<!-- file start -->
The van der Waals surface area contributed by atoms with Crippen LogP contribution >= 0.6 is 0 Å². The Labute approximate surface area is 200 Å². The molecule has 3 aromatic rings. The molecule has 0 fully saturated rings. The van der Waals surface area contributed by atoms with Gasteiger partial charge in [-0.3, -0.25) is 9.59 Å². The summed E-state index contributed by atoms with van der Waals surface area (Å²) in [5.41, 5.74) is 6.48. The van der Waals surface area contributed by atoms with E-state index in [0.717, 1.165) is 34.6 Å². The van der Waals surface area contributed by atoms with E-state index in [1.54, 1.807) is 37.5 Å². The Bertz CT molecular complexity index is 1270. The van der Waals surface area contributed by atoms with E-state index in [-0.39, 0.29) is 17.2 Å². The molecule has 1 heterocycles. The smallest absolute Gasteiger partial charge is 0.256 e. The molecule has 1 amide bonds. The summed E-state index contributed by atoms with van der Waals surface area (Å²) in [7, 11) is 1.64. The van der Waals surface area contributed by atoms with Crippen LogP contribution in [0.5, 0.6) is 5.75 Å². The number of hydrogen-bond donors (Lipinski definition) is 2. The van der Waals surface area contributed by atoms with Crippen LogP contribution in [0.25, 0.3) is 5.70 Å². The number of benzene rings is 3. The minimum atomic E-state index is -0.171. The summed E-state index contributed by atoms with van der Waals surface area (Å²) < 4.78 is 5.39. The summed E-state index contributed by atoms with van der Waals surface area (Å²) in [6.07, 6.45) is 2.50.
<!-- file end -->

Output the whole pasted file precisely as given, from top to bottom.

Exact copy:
The van der Waals surface area contributed by atoms with Crippen LogP contribution >= 0.6 is 0 Å². The Labute approximate surface area is 200 Å². The molecule has 3 aromatic rings. The molecule has 0 fully saturated rings. The van der Waals surface area contributed by atoms with Gasteiger partial charge in [-0.3, -0.25) is 9.59 Å². The summed E-state index contributed by atoms with van der Waals surface area (Å²) in [5.41, 5.74) is 6.48. The van der Waals surface area contributed by atoms with E-state index in [0.717, 1.165) is 34.6 Å². The van der Waals surface area contributed by atoms with E-state index in [1.54, 1.807) is 37.5 Å². The Bertz CT molecular complexity index is 1270. The van der Waals surface area contributed by atoms with E-state index in [-0.39, 0.29) is 17.2 Å². The molecule has 1 heterocycles. The smallest absolute Gasteiger partial charge is 0.256 e. The molecule has 1 amide bonds. The summed E-state index contributed by atoms with van der Waals surface area (Å²) in [7, 11) is 1.64. The van der Waals surface area contributed by atoms with Crippen LogP contribution in [0.5, 0.6) is 5.75 Å². The number of hydrogen-bond donors (Lipinski definition) is 2. The van der Waals surface area contributed by atoms with Crippen LogP contribution in [0.25, 0.3) is 5.70 Å². The number of benzene rings is 3. The minimum atomic E-state index is -0.171. The summed E-state index contributed by atoms with van der Waals surface area (Å²) < 4.78 is 5.39. The summed E-state index contributed by atoms with van der Waals surface area (Å²) in [6.07, 6.45) is 2.50.